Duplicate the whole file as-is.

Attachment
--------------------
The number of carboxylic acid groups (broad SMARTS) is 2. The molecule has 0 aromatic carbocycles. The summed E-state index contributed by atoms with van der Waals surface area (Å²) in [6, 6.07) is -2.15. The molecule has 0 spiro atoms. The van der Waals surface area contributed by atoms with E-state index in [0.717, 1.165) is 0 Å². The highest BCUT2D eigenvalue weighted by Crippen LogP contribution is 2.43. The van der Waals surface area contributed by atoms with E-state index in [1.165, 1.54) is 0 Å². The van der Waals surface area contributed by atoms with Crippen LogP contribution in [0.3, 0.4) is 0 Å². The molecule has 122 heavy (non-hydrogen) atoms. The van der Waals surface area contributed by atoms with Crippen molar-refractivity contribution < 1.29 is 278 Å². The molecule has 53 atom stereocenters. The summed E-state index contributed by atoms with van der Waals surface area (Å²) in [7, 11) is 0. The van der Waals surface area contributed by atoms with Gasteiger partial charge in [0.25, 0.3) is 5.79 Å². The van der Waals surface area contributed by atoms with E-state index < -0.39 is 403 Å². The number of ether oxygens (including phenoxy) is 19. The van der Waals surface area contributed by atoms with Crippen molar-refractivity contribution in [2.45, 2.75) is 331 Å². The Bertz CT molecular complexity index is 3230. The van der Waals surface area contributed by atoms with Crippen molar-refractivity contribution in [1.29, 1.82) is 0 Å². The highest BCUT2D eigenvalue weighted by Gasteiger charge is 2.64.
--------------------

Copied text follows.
The number of carboxylic acid groups (broad SMARTS) is 2. The molecule has 0 aromatic carbocycles. The summed E-state index contributed by atoms with van der Waals surface area (Å²) in [6, 6.07) is -2.15. The molecule has 0 spiro atoms. The van der Waals surface area contributed by atoms with E-state index in [0.717, 1.165) is 0 Å². The highest BCUT2D eigenvalue weighted by Crippen LogP contribution is 2.43. The van der Waals surface area contributed by atoms with E-state index in [1.165, 1.54) is 0 Å². The van der Waals surface area contributed by atoms with Crippen LogP contribution in [0.3, 0.4) is 0 Å². The molecule has 122 heavy (non-hydrogen) atoms. The van der Waals surface area contributed by atoms with Crippen molar-refractivity contribution < 1.29 is 278 Å². The molecule has 53 atom stereocenters. The summed E-state index contributed by atoms with van der Waals surface area (Å²) in [7, 11) is 0. The van der Waals surface area contributed by atoms with Gasteiger partial charge in [0.25, 0.3) is 5.79 Å². The van der Waals surface area contributed by atoms with E-state index < -0.39 is 403 Å². The number of ether oxygens (including phenoxy) is 19. The van der Waals surface area contributed by atoms with Crippen molar-refractivity contribution in [2.45, 2.75) is 331 Å². The Bertz CT molecular complexity index is 3230. The van der Waals surface area contributed by atoms with Crippen molar-refractivity contribution in [1.29, 1.82) is 0 Å². The highest BCUT2D eigenvalue weighted by Gasteiger charge is 2.64.